Archives for August 2018

Just Enjoy the August Landscape

Just enjoy the August landscape

We have worked hard in the three months of April, May, and June to get the landscape in shape. We planted  trees, shrubs, perennials, and annuals.

Late nineteenth century Central Park superintendent Samuel Parsons Jr. (1844-1923) founded the American Society of Landscape Architects in 1899.

He wrote his book Landscape Gardening in 1891.

In it he said that the landscape needs something to sustain us during the hot and steamy months of July and August.

He wrote, “Since we are forced to dwell more or less in the open air in July and August, constrained by fashion and the heat of the weather, it is all the more reasonable to make the extension of the house attractive.”

The past few summer weeks here in the Northeast have been particularly hot and humid.

Who feels like working in the garden in heat and humidity?

Parsons continued in these words: “and to take the opportunity of making this fashion a means of gradually developing a more widespread love of nature.”

Since it is too hot to dig and plant in the garden right now, this is the time we take to enjoy the trees and shrubs and other treasures we have carefully planted either this year or in earlier springs and earlier summers.

Parsons clearly pointed out that the landscape needs a lawn, choice trees, and a few shrubs with color. 

We’ve planted them.

This is the time to enjoy the work we have done.

Parsons gave many recommendations for trees and shrubs that we could enjoy as part of the landscape.

The point he made however was we need to enjoy the landscape now. Just walk around, take it all in, and then sit down for a quiet moment or two.

We’ve worked hard. Now we enjoy.

 

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Alexander von Humboldt Influenced Early Ecologists

Alexander von Humboldt influenced early ecologists.

Nineteenth century German scientist, plant hunter, and explorer Alexander von Humboldt (1769-1859) laid the groundwork for what we now call ecology.

He saw nature as united and interconnected. When one element changes, the entirety feels the impact.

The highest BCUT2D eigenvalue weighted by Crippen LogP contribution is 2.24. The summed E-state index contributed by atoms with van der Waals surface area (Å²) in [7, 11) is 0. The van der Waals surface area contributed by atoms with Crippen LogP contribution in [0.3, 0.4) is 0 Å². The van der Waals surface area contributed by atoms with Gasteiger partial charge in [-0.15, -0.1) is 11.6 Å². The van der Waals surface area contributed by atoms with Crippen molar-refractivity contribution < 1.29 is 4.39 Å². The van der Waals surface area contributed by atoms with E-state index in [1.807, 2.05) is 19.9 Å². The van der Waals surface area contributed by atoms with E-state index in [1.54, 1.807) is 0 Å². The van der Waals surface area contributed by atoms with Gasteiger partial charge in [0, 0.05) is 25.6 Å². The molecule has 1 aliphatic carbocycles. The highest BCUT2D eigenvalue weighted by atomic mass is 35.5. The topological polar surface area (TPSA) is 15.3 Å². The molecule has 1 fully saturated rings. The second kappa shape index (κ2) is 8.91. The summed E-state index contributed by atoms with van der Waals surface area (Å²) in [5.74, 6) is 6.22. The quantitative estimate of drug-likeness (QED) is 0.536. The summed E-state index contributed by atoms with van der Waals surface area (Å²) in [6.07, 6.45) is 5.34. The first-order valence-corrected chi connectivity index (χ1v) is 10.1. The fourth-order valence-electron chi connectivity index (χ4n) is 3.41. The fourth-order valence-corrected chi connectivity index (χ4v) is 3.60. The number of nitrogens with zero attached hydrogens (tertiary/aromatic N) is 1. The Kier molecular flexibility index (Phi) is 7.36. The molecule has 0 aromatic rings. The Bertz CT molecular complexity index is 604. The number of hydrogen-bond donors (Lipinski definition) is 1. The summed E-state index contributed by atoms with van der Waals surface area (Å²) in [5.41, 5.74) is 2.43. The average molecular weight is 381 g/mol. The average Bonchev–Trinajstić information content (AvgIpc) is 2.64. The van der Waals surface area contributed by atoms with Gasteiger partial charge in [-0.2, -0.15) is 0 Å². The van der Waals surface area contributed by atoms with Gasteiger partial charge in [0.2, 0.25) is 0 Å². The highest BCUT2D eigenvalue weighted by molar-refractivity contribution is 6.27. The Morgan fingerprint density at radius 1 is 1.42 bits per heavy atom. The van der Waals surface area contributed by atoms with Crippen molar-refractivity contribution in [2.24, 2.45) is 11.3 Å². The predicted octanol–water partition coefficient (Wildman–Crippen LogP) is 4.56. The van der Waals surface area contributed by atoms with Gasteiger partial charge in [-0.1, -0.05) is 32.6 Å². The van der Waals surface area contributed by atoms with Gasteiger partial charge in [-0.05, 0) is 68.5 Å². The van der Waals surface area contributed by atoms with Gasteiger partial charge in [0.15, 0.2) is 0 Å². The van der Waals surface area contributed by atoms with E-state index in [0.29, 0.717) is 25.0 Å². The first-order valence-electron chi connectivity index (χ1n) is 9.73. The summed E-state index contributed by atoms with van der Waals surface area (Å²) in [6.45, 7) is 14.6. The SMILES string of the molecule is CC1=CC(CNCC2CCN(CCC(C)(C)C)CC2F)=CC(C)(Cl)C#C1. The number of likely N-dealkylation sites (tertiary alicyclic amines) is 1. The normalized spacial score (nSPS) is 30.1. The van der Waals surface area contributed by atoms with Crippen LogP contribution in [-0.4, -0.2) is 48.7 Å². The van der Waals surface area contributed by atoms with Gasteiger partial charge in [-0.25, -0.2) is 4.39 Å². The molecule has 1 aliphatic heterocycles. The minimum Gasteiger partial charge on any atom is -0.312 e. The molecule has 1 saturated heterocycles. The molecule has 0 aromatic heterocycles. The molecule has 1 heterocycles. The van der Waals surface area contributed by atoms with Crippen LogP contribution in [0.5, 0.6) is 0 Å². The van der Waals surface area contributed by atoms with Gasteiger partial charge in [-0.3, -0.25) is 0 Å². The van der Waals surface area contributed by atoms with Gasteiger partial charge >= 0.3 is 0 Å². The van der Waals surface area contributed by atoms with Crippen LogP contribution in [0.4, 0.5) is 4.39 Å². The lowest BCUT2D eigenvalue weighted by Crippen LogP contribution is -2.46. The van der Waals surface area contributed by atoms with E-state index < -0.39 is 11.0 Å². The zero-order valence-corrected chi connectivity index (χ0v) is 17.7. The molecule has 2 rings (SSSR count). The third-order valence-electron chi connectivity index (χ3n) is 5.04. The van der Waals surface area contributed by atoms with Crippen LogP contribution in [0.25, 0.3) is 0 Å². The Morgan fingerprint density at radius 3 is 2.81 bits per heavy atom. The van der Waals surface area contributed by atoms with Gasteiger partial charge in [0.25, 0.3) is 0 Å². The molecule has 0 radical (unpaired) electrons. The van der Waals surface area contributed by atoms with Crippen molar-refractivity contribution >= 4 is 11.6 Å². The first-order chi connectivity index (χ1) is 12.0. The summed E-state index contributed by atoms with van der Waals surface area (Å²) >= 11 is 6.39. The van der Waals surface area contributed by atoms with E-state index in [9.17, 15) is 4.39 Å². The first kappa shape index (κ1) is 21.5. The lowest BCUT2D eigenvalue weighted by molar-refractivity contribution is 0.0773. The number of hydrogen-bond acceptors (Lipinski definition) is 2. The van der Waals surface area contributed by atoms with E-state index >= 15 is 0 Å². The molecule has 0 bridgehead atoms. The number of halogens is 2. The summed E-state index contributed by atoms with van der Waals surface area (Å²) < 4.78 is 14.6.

He also influenced others, including some Americans, to think of nature in that way as well.

Andrea Wulf writes in her book The Invention of Nature: Alexander Von Humboldt’s New World  that German scientist Ernst Heckel (1834-1919) mentioned Humboldt’s view of ecology in his own book Generelle Morphologie.  Heckel wrote, “All the earth’s organisms belonged together like a family occupying a dwelling; and like members of a household they could conflict with, or assist, one another.”

Heckel wrote, according to Wulf, that ecology was the ‘science’ of the relationship of an organism with its environment.

Wulf credits Humboldt with influencing also the work of American naturalists Henry David Thoreau and John Muir.

Little did I know as I set out to read Humboldt’s biography that I would come to see his writing as the foundation for modern ecology.

My motivation in reading about him was that  I wanted to see how he played out his role as plant hunter. He traveled in Latin America for five years to study its flora and fauna.  In the midst of that process he was also expected to find and bring back plants for European gardens.  At that time plant hunters traveled the world to enrich the gardens, mostly of the wealthy, with new ornamental plants.

Alexander von Humboldt however became much more than a plant hunter. He redefined nature for us.

As Wulf argues so well in her great book, we need to credit Humboldt with initiating a way of thinking about nature that has deep implications to this very day.

 

 

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